A contemporary of Faure's, Antonio Cotogni, (1831-1918) - the foremost Italian baritone of his generation - can be heard, briefly and dimly, at the age of 77, on a duet recording with the tenor Francesco Marconi. (Cotogni and Marconi had sung together in the first London performance of Amilcare Ponchielli's La Gioconda in 1883, performing the roles of Barnaba and Enzo respectively.)
There are 19th century references to certain baritone sub-types. They include the tenorish baryton-Martin, named after French singer Jean-Blaise Martin (1768/69-1837), and the deeper, dramatic-voiced Heldenbariton of Wagnerian opera.
Perhaps the most accomplished Heldenbaritons of Wagner's day were August Kindermann, Franz Betz and Theodor Reichmann. Betz created Hans Sachs in Die Meistersinger and undertook Wotan in the first Der Ring des Niebelungen cycle at Bayreuth, while Reichmann created Amfortas in Parsifal, also at Bayreuth. Lyric German baritones sang lighter Wagnerian roles such as Wolfram in Tannhäuser, Kurwenal in Tristan und Isolde or Telramund in Lohengrin. They made large strides, too, in the performance of art song and oratorio, with Franz Schubert favouring several baritones for his music, in particular Johann Michael Vogl.
Nineteenth century operettas became the preserve of lightweight baritone voices. They were given comic parts in the tradition of the previous century's comic bass by Gilbert and Sullivan in many of their productions. This did not prevent the French master of operetta, Jacques Offenbach, from assigning the villain's role in Les Contes d'Hoffmann to a big-voiced baritone for the sake of dramatic effect. Other 19th-century French composers like Meyerbeer, Hector Berlioz, Camille Saint-Saëns, Georges Bizet and Jules Massenet wrote attractive parts for baritones, too. These included Nelusko in L'Africaine (Meyerbeer's last opera), Mephistopheles in La Damnation de Faust (a role also sung by basses), the Priest of Dagon in Samson et Dalila, Escamillo in Carmen, Zurga in Les pêcheurs de perles, Lescaut in Manon, Athanael in Thaïs and Herod in Hérodiade. Russian composers also included substantial baritone parts in their operas. Witness the title roles in Peter Tchaikovsky's Eugene Onegin (which received its first production in 1879) and Alexander Borodin's Prince Igor (1890).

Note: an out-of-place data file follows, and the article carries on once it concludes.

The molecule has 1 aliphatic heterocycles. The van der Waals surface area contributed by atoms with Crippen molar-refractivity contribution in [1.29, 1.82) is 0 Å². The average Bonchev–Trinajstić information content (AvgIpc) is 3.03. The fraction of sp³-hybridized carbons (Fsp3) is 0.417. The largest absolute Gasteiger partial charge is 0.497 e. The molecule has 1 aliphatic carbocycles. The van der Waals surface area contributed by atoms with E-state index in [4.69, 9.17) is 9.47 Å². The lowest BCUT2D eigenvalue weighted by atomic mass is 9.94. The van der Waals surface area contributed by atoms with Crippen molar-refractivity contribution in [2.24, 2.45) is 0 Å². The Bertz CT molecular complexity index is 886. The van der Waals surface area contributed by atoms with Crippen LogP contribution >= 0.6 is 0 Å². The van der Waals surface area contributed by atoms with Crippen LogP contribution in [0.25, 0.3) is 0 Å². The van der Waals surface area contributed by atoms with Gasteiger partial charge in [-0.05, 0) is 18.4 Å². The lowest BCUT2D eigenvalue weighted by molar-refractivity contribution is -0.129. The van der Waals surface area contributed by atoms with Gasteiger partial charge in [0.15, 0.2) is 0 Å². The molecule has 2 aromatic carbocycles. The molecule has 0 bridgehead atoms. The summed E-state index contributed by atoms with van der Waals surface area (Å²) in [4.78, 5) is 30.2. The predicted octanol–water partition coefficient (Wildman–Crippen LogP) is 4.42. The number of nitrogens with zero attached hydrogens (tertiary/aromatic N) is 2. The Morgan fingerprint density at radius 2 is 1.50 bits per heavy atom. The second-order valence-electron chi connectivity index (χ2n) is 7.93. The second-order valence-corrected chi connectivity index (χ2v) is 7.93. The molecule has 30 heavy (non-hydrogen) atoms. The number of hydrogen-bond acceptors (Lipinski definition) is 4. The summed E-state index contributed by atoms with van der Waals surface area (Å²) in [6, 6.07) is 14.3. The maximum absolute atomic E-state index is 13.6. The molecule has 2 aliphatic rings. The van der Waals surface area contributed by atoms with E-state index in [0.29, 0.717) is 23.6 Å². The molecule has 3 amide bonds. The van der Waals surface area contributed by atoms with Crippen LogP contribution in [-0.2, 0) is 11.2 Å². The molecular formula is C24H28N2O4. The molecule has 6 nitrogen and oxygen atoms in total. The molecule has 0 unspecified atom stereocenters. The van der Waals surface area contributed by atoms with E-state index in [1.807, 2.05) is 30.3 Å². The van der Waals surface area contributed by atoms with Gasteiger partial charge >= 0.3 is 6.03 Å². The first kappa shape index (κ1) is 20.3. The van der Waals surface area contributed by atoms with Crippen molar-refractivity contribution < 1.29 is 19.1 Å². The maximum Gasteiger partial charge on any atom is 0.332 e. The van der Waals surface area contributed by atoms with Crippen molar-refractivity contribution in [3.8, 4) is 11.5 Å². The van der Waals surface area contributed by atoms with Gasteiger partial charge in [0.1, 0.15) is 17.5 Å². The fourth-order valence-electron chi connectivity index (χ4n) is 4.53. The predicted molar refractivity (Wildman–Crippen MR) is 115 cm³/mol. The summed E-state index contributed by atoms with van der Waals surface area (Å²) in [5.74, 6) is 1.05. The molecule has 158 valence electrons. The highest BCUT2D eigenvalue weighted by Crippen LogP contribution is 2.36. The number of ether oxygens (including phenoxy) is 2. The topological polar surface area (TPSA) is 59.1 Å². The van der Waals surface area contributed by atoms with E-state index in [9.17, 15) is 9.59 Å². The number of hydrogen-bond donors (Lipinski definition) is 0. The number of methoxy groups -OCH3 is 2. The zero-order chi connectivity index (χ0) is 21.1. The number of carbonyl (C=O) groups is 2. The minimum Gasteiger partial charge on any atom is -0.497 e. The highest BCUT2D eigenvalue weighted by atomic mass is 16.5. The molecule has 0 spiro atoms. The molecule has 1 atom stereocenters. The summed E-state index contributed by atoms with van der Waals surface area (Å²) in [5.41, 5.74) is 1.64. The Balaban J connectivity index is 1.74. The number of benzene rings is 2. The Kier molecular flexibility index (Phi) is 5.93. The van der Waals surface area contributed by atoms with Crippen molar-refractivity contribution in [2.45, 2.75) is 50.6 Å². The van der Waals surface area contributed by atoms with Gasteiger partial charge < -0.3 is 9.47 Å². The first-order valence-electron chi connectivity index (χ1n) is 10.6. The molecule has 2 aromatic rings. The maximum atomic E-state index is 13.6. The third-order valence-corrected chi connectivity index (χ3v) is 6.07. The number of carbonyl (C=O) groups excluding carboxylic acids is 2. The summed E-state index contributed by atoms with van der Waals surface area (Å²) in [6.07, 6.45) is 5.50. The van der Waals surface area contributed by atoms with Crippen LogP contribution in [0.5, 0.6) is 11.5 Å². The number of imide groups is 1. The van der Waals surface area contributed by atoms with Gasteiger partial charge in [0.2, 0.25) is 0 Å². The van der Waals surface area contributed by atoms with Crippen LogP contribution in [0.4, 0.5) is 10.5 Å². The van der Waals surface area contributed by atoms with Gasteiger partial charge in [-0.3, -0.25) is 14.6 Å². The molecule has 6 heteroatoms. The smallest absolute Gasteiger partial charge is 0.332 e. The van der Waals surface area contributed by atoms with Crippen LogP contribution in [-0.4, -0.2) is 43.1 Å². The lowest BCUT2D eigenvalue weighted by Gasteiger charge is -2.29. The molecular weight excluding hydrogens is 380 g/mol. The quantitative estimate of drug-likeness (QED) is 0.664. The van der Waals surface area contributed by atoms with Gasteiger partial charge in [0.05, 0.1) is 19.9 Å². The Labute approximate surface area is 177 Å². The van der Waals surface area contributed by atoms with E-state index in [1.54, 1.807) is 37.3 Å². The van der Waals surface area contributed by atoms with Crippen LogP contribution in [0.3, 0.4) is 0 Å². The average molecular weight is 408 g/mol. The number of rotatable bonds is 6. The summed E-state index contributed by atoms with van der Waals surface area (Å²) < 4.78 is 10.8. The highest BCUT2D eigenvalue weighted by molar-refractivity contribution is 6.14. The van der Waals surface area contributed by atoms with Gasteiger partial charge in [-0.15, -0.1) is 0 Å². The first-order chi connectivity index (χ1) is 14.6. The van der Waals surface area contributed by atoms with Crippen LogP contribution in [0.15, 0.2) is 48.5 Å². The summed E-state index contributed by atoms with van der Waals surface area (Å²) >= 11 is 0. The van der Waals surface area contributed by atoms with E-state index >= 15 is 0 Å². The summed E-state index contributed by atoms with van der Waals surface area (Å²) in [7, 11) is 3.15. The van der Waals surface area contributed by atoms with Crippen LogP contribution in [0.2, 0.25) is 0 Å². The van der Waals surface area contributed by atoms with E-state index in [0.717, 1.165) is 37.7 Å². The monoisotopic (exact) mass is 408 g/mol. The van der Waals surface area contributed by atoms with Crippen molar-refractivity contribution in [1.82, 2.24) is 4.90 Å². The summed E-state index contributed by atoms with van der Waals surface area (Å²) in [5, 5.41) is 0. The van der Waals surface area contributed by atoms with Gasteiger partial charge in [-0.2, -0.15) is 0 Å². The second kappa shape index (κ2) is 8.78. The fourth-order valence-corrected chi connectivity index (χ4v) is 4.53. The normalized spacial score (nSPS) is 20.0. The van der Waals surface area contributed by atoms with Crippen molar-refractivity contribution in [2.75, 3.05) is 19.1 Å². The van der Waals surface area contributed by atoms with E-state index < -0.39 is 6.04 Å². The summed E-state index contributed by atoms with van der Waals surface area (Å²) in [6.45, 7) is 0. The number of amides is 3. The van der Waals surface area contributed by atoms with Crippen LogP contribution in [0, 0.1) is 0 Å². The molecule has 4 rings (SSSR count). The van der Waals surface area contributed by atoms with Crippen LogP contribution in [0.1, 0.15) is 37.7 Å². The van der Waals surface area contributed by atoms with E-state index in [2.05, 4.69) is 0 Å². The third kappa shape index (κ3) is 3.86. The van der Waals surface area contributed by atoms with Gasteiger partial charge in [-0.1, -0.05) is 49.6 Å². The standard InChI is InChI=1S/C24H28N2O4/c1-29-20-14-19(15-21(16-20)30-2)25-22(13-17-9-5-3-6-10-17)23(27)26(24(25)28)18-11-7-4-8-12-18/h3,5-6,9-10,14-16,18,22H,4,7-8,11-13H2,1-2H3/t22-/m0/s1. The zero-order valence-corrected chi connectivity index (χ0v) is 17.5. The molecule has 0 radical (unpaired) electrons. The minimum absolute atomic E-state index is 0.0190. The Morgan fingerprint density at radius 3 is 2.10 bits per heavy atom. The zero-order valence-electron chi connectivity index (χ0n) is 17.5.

Mozart continued to be sung throughout the 19th century although, generally speaking, his operas were not revered to the same extent that they are today by music critics and audiences. Back then, baritones rather than high basses normally sang Don Giovanni - arguably Mozart's greatest male operatic creation. Famous Dons of the late 19th/early 20th centuries included Scotti and Maurel (see the photograph accompanying this article), as well as Portugal's Francisco d'Andrade and Sweden's John Forsell.